Nous avons annoté la classe avec @Plugin qui nous permet de nommer notre plugin . De plus, les paramètres sont annotés avec @PluginAttribute. Les éléments imbriqués comme le filtre ou la mise en page sont passés en tant que @PluginElement. Nous pouvons maintenant référencer ce plugin dans la configuration en utilisant le même nom:


    

3.2. Plugin Builders

The example in the last section is rather simple and only accepts a single parameter name. Generally speaking, core plugins like appenders are much more complex and usually accepts several configurable parameters.

For example, consider an appender that writes logs into Kafka:

To implement such appenders, Log4j 2 provides a plugin builder implementation based on the Builder pattern:

@Plugin(name = "Kafka2", category = Core.CATEGORY_NAME) public class KafkaAppender extends AbstractAppender { public static class Builder implements org.apache.logging.log4j.core.util.Builder { @PluginBuilderAttribute("name") @Required private String name; @PluginBuilderAttribute("ip") private String ipAddress; // ... additional properties // ... getters and setters @Override public KafkaAppender build() { return new KafkaAppender( getName(), getFilter(), getLayout(), true, new KafkaBroker(ipAddress, port, topic, partition)); } } private KafkaBroker broker; private KafkaAppender(String name, Filter filter, Layout layout, boolean ignoreExceptions, KafkaBroker broker) { super(name, filter, layout, ignoreExceptions); this.broker = broker; } @Override public void append(LogEvent event) { connectAndSendToKafka(broker, event); } }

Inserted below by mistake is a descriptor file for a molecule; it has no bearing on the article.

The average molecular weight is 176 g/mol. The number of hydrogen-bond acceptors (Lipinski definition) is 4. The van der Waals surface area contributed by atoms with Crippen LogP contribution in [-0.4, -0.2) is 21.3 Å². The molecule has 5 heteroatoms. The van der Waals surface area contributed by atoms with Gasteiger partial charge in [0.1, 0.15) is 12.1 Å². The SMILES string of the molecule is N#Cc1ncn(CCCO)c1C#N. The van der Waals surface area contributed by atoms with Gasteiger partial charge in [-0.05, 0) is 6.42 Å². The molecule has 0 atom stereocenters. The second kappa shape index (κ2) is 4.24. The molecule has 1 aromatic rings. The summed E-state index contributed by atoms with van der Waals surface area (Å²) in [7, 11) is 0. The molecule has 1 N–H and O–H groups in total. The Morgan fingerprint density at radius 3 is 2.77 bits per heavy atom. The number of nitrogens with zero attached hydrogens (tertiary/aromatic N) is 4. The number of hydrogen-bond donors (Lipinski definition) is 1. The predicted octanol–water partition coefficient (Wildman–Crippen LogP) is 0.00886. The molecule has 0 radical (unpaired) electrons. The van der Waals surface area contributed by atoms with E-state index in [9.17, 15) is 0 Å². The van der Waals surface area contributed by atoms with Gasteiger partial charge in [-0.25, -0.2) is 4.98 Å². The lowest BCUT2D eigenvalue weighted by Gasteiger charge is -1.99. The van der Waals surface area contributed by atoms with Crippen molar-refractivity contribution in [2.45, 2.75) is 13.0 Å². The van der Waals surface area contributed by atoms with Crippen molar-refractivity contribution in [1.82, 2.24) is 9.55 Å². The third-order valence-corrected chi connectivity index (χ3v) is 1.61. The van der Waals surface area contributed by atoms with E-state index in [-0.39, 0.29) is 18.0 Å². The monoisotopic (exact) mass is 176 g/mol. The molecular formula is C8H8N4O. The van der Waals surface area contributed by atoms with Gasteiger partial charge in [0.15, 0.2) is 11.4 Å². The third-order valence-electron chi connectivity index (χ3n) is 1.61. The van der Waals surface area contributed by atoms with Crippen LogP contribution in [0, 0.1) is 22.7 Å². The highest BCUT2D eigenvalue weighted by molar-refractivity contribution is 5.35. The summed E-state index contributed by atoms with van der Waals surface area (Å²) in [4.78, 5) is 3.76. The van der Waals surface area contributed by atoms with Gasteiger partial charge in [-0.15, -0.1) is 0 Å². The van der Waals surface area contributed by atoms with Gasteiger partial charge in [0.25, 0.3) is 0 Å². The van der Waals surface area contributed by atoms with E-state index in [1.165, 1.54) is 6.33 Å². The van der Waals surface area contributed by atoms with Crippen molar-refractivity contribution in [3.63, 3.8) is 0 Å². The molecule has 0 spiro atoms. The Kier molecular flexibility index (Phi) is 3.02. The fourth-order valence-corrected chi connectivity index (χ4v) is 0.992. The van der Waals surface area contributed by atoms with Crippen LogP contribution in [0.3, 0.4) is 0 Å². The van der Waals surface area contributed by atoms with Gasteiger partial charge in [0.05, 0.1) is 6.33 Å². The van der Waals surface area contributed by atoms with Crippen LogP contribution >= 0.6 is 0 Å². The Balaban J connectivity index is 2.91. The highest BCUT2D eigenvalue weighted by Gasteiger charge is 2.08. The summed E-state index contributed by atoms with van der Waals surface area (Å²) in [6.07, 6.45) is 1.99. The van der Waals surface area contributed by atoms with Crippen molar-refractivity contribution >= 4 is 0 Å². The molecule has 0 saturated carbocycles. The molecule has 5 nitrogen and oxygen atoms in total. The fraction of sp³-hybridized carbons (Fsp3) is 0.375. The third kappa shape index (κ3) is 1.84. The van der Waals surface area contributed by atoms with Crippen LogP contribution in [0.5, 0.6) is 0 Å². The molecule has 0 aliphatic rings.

In short, we introduced a Builder class and annotated the parameters with @PluginBuilderAttribute. Because of this, KafkaAppender accepts the Kafka connection parameters from the config shown above.

3.3. Extending an Existing Plugin

We can also extend an existing core plugin in Log4j 2. We can achieve this by giving our plugin the same name as an existing plugin. For example, if we're extending the RollingFileAppender: